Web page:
The constitutional changes, which Putin said should be put to a popular vote, would be the first major overhaul of Russia’s political order since 1993, when the country’s first democratically elected president, Boris Yeltsin, subdued a rebellious legislature and then ordered a referendum to endorse a new constitution strengthening presidential power.
Unlike Yeltsin, who was deeply unpopular and faced an uphill struggle to get his new constitution approved by voters, Putin has amassed such overwhelming personal power and popular support that he can be confident of reshaping the system in virtually any way he wants.
His popularity, reinforced by the Kremlin’s tight grip on television and many other news media outlets, allows him to add a veneer of democratic legitimacy and avoid the path taken by China, where the Communist Party leader, Xi Jinping, has effectively established himself as leader-for-life through executive fiat.
One scenario now considered likely is for Putin to leave his post as president and create a system similar to that of Kazakhstan. In that central Asian country, the longtime president, Nursultan A. Nazarbayev, stepped down last year as his country’s formal leader but stayed on as the head of the ruling party and took the new title of “leader of the people.”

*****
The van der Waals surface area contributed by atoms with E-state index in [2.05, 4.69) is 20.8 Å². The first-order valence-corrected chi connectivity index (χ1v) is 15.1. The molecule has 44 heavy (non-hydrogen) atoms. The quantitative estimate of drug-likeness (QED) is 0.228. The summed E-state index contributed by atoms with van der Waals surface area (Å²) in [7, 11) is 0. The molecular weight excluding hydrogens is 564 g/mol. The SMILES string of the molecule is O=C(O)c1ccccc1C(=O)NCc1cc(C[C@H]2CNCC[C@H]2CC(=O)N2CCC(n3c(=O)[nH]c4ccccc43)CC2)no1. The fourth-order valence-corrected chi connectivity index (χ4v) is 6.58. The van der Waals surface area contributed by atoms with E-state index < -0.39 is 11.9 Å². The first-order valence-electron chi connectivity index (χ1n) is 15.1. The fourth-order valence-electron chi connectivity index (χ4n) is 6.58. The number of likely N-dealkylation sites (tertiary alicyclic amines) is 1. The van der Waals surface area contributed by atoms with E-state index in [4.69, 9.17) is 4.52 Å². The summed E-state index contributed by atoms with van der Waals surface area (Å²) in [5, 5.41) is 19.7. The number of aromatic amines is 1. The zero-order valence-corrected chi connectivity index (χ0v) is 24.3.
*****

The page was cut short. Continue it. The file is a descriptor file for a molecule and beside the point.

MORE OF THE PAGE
This has established Nazarbayev as the equivalent of China’s former paramount leader, Deng Xiaoping, who had no formal executive position in his later years but remained in overall control of his country until his death in 1997.
It was not immediately clear whether the resignations of Medvedev and his Cabinet signaled a rift at the top of Russia’s hierarchy or — a far more likely possibility, according to most observers — were part of a well-coordinated but as-yet-unclear plan by Putin to hold onto power by reshaping the political system.
Medvedev’s replacement as prime minister is Mikhail Mishustin, an accomplished technocrat who is credited with modernizing Russia’s tax service. But as a virtual unknown bereft of close ties to the security apparatus, he is not regarded as a plausible successor to Putin.
Putin, by many accounts, had originally hoped to stay on top while stepping down as president by taking up a new supreme post as the leader of a united Russia and Belarus. But moves to unite the two countries, initiated by Yeltsin back in the 1990s, were resisted by Belarus and eventually stalled.
In a sign that Putin still ultimately depends on public support, he preceded his unexpected political moves by offering a grab-bag of handouts to the electorate in his State of the Nation speech. He promised free school meals, extra financial allowances for mothers who have more than one child and other measures focused on easing poverty.
Real wages have mostly stagnated or fallen since Putin returned to the Kremlin in 2012 after the four-year interlude as prime minister. He has attributed the poor economic record to the Western sanctions imposed over his annexation of Crimea in 2014.
His political position, however, has remained unassailable, despite a flurry of street protests in Moscow and a few other cities last summer. The only real question has been whether and how he would engineer a way to again avoid term limits.
On Wednesday, Putin shed no light on his exact plans, but instead opened a Pandora’s box of possible options. The resulting uncertainty puts the political elite off balance, helping to ensure that Putin avoids becoming a lame duck and remains the pivot around which the country revolves.